Changes in photosynthesis, growth and biomass composition in outdoor Chlorella g120 culture during the metabolic shift from heterotrophic to phototrophic cultivation regime

Jiří Masojídek, Karolína Ranglová, Tomás Agustín Rearte, Paula S.M. Celis Plá, Giuseppe Torzillo, Ana Margarita Silva Benavides, Amir Neori, Cintia Gómez, Félix Álvarez-Gómez, Martin Lukeš, Martín P. Caporgno, Roberto Abdala, Krystian Miazek, Thaís Fávero Massocato, Jaqueline Carmo da Silva, Richard Atzmüller, Hafidh Al Mahrouqui, Francisca Suárez Estrella, Felix L. Figueroa

Research output: Contribution to journalArticlepeer-review


Up to now, scarce information has been available regarding major photobiochemical changes that accompany the metabolic shift from heterotrophy to phototrophy in microalgae cells. In the present trials the trophic conversion from heterotrophic to phototrophic growth regime was studied in the microalga Chlorella vulgaris g120 grown in outdoor thin-layer cascades. The crucial question was whether Chlorella g120 can undergo the photoacclimation of its photosynthetic apparatus under natural irradiance. As for comparison the phototrophic strain Chlorella vulgaris R-117 was cultured in parallel. Various in-situ and ex-situ monitoring techniques namely oxygen production and chlorophyll fluorescence were tested to characterize physiological response of the Chlorella g120 culture during photoacclimation and correlate it with growth. We show that Chlorella g120 can undergo the metabolic shift from heterotrophic to phototrophic growth regime, but its conversion is. A rather high respiration rate was interpreted as a strategy to dissipate the unused light energy. Chlorella g120 was found as the strain characterized by a small-antenna size strain (low chlorophyll/cell ratio < 1%) which should be favorable for light utilization in dense cultures. The high carotenoid/chlorophyll ratio (= 0.63) may be of interest from biotechnological point of view for carotenoid (namely lutein) production. The build-up of dissolved oxygen (DO) concentration and high electron transport rate measured in-situ indicated high photosynthetic activity of outdoor microalgae cultures. These variables are usable on-line as reliable markers as they reflect the physiological status of microalgae culture. Highly productive cultures, like Chlorella R-117 have high photosynthesis which is inevitably accompanied by the build-up on high DO gradients. To maintain high biomass production in such strains we have to find an interplay among photosynthetic activity, gradients of DO concentration, biomass density and culture layer thickness that can secure high growth rate (and productivity).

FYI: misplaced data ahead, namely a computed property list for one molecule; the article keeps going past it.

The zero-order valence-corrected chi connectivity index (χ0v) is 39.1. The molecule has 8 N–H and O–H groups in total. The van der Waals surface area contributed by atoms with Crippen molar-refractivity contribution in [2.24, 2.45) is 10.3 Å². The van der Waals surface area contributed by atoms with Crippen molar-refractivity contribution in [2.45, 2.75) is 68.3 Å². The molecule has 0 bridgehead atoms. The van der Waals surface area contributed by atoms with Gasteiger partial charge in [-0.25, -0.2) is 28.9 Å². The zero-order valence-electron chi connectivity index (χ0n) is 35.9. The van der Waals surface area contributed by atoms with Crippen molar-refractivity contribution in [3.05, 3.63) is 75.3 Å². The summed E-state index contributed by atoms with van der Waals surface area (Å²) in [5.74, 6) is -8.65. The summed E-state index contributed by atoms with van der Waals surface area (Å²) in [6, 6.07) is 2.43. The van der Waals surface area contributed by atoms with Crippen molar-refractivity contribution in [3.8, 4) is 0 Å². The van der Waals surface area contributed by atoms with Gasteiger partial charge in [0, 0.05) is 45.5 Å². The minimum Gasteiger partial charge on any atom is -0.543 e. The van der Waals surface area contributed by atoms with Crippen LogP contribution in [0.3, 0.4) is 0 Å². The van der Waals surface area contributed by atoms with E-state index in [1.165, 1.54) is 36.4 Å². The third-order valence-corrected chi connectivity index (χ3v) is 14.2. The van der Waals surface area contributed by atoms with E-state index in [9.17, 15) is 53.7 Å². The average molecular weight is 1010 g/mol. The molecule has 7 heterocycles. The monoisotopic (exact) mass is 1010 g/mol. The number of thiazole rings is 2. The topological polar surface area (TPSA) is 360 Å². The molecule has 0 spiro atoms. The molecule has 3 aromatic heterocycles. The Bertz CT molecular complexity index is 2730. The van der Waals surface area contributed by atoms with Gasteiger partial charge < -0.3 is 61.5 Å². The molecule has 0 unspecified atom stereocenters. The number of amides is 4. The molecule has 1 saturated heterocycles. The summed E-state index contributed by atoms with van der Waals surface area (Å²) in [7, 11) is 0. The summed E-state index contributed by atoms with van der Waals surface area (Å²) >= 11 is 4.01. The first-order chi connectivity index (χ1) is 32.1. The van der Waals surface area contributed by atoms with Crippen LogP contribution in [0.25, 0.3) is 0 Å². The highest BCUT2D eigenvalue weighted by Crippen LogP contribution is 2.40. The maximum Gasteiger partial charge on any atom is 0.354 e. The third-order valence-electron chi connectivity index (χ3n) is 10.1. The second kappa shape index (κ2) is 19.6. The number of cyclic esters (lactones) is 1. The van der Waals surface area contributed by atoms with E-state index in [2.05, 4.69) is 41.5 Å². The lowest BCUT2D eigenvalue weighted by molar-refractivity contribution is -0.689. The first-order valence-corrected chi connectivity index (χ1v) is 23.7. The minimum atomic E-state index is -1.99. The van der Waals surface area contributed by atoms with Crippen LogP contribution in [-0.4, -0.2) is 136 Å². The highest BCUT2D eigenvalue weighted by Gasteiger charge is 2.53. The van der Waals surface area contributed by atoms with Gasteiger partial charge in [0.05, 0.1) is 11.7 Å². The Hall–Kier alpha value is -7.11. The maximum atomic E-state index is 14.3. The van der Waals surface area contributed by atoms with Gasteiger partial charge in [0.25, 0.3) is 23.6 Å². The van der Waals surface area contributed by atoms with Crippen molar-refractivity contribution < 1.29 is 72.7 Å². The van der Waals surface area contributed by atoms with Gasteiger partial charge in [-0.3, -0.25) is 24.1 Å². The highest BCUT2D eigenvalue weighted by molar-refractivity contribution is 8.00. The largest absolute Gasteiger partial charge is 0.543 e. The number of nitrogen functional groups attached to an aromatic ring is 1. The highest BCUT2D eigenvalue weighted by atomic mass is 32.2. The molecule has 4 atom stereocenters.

Original languageEnglish
Article number102303
JournalAlgal Research
StatePublished - Jun 2021

Bibliographical note

Publisher Copyright:
© 2021 Elsevier B.V.


  • Chlorophyll fluorescence
  • Microalgae
  • Photosynthesis
  • Physiology
  • Thin-layer cascade
  • Trophic conversion

ASJC Scopus subject areas

  • Agronomy and Crop Science


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